Some of these problems will be caught in the net of what is certain to be a long, complicated study of Lavaca Bay's mercury problem. In February, with what was surprisingly little fanfare, Lavaca Bay was added to the Environmental Protection Agency's National Priorities List, meaning the site was eligible for Superfund cleanup. That month the Texas General Land Office, the agency responsible for protecting the state's coastal areas, assembled more than 50 scientists for a closed conference to discuss the impact of mercury on the bay and on human health, and the steps needed to clean it up. Then last month, Alcoa and the EPA held community meetings at Point Comfort and created a citizen's commission to create a better flow of information.

These actions were a long time in coming. As early as 1970 the State knew that Alcoa had dumped significant amounts of mercury into Lavaca Bay. But it wasn't until 1988 that the Texas Department of Health issued a public warning prohibiting the taking of fish and crabs from a 2,000-acre area near Alcoa's densest concentrations of mercury sediment.  

Despite a sign warning about mercury contamination, people still fish from the old causeway south of Highway 35. Although a pregnant woman could lose her fetus or have it mentally damaged by eating one fish severely contaminated with mercury, no public health study has ever been done of the people who fish in Lavaca Bay. No warning signs are posted in the water around Alcoa's dredge-spoil island, site of the worst contamination. Not one fishing map has been printed that shows the dangerous area of the bay. (One study indicates that as many as 70,000 acres of the bay might be contaminated.) And if you were to read the Port Lavaca tourist literature, you wouldn't read one inch of copy indicating that there is a problem with the bay.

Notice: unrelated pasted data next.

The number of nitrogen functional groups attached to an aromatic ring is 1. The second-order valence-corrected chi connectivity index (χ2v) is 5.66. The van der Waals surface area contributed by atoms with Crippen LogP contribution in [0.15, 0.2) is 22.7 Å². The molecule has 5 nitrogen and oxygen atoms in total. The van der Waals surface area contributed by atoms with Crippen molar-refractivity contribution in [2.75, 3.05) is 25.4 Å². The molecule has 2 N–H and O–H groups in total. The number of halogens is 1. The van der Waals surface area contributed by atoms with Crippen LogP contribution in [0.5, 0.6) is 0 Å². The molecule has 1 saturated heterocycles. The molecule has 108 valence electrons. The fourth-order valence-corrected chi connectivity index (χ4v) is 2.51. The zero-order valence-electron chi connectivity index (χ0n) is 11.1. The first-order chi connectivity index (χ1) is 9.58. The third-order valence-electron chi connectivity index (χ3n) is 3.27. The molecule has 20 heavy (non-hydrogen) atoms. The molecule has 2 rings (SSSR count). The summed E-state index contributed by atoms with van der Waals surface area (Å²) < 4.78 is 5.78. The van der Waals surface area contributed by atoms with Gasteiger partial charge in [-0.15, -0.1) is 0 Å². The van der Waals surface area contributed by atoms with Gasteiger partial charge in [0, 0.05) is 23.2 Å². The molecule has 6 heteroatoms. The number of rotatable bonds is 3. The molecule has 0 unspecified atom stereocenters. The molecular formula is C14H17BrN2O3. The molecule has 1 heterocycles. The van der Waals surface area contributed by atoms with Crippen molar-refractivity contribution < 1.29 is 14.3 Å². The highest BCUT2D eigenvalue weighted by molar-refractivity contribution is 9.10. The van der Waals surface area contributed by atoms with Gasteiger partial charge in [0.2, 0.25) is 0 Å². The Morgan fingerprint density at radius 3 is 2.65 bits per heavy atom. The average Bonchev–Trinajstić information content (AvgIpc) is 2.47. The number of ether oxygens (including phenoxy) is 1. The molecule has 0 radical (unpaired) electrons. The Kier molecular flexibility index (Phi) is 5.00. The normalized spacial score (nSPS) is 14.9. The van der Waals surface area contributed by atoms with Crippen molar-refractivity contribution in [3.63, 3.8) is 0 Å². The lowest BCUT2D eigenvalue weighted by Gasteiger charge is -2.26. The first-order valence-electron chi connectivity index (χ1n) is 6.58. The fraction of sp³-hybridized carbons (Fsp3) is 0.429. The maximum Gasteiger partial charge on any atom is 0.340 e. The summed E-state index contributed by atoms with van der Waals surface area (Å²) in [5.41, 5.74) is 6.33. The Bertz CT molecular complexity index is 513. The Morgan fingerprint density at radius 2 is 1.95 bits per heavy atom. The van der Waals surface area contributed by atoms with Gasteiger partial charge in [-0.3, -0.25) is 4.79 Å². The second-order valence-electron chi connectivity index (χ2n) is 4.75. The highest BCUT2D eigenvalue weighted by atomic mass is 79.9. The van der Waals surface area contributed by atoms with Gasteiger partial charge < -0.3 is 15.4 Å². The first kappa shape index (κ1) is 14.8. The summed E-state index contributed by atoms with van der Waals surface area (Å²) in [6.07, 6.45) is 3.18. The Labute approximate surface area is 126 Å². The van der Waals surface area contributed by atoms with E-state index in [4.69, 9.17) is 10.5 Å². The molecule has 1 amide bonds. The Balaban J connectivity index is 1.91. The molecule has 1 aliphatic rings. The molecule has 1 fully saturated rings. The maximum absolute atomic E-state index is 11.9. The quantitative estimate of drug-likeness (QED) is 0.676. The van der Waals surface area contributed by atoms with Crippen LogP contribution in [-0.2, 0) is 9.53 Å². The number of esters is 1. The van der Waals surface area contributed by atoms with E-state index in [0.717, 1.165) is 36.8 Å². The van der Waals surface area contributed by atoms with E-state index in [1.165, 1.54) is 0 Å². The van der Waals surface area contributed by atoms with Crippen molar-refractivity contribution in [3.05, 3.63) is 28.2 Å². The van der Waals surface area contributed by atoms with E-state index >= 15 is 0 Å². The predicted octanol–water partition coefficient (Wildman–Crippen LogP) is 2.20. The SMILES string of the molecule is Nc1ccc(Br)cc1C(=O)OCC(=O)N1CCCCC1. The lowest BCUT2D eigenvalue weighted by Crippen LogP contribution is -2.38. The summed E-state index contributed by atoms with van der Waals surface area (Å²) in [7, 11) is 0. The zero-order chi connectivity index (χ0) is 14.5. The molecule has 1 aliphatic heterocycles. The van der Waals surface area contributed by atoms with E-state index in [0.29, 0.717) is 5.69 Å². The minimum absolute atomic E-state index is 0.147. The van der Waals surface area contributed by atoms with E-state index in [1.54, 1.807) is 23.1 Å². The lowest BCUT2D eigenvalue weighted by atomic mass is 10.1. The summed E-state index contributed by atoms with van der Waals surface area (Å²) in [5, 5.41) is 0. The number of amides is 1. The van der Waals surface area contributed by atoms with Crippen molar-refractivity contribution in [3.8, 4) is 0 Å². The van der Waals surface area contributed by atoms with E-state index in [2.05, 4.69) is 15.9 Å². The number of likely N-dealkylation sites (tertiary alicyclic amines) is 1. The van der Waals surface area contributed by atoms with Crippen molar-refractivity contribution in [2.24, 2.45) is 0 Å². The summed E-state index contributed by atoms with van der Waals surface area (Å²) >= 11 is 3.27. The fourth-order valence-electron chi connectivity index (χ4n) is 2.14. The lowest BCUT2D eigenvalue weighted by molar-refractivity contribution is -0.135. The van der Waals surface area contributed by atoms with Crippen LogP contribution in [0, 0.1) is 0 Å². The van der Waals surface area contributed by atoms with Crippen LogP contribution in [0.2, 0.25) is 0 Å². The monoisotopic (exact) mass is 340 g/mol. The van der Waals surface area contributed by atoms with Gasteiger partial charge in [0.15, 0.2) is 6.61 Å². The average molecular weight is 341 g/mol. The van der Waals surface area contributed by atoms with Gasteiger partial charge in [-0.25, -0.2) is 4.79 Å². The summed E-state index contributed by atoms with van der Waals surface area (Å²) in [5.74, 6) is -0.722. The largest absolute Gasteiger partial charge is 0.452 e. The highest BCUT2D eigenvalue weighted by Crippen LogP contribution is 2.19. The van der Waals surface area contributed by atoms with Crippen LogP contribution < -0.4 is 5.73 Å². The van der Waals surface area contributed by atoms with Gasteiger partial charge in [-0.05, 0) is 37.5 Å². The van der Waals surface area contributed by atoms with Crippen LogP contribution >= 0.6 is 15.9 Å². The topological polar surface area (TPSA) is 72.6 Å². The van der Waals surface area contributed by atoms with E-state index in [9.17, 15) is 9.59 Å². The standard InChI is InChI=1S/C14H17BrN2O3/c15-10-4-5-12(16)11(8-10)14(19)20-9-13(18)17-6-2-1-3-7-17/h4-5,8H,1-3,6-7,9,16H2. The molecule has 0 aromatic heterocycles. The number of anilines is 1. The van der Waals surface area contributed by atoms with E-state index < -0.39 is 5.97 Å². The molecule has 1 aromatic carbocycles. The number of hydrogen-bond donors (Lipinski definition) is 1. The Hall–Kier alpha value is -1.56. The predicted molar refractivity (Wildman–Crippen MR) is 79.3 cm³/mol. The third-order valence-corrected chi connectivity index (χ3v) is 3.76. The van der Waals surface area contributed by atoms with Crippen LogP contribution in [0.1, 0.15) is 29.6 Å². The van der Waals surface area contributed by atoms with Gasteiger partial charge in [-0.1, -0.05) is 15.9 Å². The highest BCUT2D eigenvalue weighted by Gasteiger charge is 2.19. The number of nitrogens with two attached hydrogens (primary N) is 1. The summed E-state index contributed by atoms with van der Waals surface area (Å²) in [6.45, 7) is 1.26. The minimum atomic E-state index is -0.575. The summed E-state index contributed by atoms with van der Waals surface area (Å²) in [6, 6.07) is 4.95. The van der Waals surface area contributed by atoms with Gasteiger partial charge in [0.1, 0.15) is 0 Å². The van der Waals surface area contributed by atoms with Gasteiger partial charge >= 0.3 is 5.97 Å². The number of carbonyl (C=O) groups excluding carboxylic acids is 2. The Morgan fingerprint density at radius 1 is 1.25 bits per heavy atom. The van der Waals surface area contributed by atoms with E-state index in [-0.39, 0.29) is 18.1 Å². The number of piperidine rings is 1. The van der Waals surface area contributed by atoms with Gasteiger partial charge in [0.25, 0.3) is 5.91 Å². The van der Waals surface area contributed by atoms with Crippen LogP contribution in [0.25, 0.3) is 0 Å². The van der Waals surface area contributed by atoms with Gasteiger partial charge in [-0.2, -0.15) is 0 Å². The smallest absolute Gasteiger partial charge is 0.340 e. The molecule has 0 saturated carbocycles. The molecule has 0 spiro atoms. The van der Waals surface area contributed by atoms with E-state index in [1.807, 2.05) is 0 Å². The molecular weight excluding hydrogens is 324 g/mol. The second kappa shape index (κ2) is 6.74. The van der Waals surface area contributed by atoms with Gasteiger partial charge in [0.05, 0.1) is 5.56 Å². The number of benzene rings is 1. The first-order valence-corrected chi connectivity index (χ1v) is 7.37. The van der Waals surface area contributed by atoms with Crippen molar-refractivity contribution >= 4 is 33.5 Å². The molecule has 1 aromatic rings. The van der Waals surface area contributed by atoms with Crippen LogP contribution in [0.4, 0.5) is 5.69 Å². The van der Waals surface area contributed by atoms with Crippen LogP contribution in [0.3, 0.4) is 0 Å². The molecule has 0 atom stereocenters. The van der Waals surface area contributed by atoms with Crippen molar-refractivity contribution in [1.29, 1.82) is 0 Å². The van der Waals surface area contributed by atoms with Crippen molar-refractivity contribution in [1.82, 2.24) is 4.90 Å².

Although some environmentalists regard Alcoa's mercury as the most serious problem threatening Lavaca Bay, Diane Wilson has been fixated on getting Formosa's wastewater discharge stopped. According to its federal and state reports, which Wilson has become expert in obtaining, Formosa appeared to be having a problem with copper, and exceeded its allowed limits on at least 70 occasions. The importance of that, says Wilson, is what happens when copper meets mercury. In her relentless foraging for documents, Wilson turned up a 1956 study by two British scientists who found that when copper is mixed with mercury in water, the toxicity for certain crustaceans increases synergistically.

If any of this had been noticed by the EPA, it was hardly apparent. In 1990, the agency had proposed to fine Formosa $8.3 million for violations of its hazardous waste permit, a fine that Formosa negotiated down to just shy of $3.4 million, still the largest fine in the EPA's history. But until Diane Wilson raised hell, the EPA was nonetheless inclined to let Formosa build a $1.3 billion plant that would manufacture one of the world's most carcinogenic materials without requiring the company to complete an environmental impact statement. The EPA also allowed Formosa to discharge its wastewater into upper Lavaca Bay despite the protests filed by the U.S. Fish and Wildlife Service, the Texas Parks and Wildlife Service and the National Marine Fisheries Service.